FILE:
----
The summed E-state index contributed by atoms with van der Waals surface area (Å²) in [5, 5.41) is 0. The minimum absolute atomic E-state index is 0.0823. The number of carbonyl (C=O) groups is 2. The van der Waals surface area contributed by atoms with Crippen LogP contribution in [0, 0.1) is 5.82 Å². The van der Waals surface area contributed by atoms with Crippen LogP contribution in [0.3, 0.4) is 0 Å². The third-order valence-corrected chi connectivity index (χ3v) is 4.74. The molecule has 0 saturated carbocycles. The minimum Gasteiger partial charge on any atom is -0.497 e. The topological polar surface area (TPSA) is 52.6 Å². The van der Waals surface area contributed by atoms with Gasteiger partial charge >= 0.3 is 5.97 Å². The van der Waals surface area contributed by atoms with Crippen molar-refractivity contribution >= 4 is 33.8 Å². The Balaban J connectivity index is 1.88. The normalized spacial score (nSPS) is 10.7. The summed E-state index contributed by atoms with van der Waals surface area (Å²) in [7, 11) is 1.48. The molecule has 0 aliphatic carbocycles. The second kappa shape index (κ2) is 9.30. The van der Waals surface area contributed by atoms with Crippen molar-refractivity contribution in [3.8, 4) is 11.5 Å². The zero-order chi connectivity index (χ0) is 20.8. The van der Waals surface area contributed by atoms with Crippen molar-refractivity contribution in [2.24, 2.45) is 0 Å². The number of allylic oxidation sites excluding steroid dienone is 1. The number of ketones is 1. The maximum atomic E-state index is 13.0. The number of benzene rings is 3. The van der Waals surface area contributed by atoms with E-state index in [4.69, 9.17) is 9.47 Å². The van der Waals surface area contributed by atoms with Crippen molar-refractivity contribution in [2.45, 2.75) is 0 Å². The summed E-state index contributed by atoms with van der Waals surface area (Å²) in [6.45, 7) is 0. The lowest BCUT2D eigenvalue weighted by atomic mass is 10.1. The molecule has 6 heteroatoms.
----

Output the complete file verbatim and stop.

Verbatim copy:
The summed E-state index contributed by atoms with van der Waals surface area (Å²) in [5, 5.41) is 0. The minimum absolute atomic E-state index is 0.0823. The number of carbonyl (C=O) groups is 2. The van der Waals surface area contributed by atoms with Crippen LogP contribution in [0, 0.1) is 5.82 Å². The van der Waals surface area contributed by atoms with Crippen LogP contribution in [0.3, 0.4) is 0 Å². The third-order valence-corrected chi connectivity index (χ3v) is 4.74. The molecule has 0 saturated carbocycles. The minimum Gasteiger partial charge on any atom is -0.497 e. The topological polar surface area (TPSA) is 52.6 Å². The van der Waals surface area contributed by atoms with Gasteiger partial charge >= 0.3 is 5.97 Å². The van der Waals surface area contributed by atoms with Crippen molar-refractivity contribution >= 4 is 33.8 Å². The Balaban J connectivity index is 1.88. The normalized spacial score (nSPS) is 10.7. The summed E-state index contributed by atoms with van der Waals surface area (Å²) in [7, 11) is 1.48. The molecule has 0 aliphatic carbocycles. The second kappa shape index (κ2) is 9.30. The van der Waals surface area contributed by atoms with Crippen molar-refractivity contribution in [3.8, 4) is 11.5 Å². The zero-order chi connectivity index (χ0) is 20.8. The van der Waals surface area contributed by atoms with Crippen molar-refractivity contribution in [2.24, 2.45) is 0 Å². The number of allylic oxidation sites excluding steroid dienone is 1. The number of ketones is 1. The maximum atomic E-state index is 13.0. The number of benzene rings is 3. The van der Waals surface area contributed by atoms with E-state index in [4.69, 9.17) is 9.47 Å². The van der Waals surface area contributed by atoms with Crippen molar-refractivity contribution in [2.45, 2.75) is 0 Å². The summed E-state index contributed by atoms with van der Waals surface area (Å²) in [6.45, 7) is 0. The lowest BCUT2D eigenvalue weighted by atomic mass is 10.1. The molecule has 6 heteroatoms.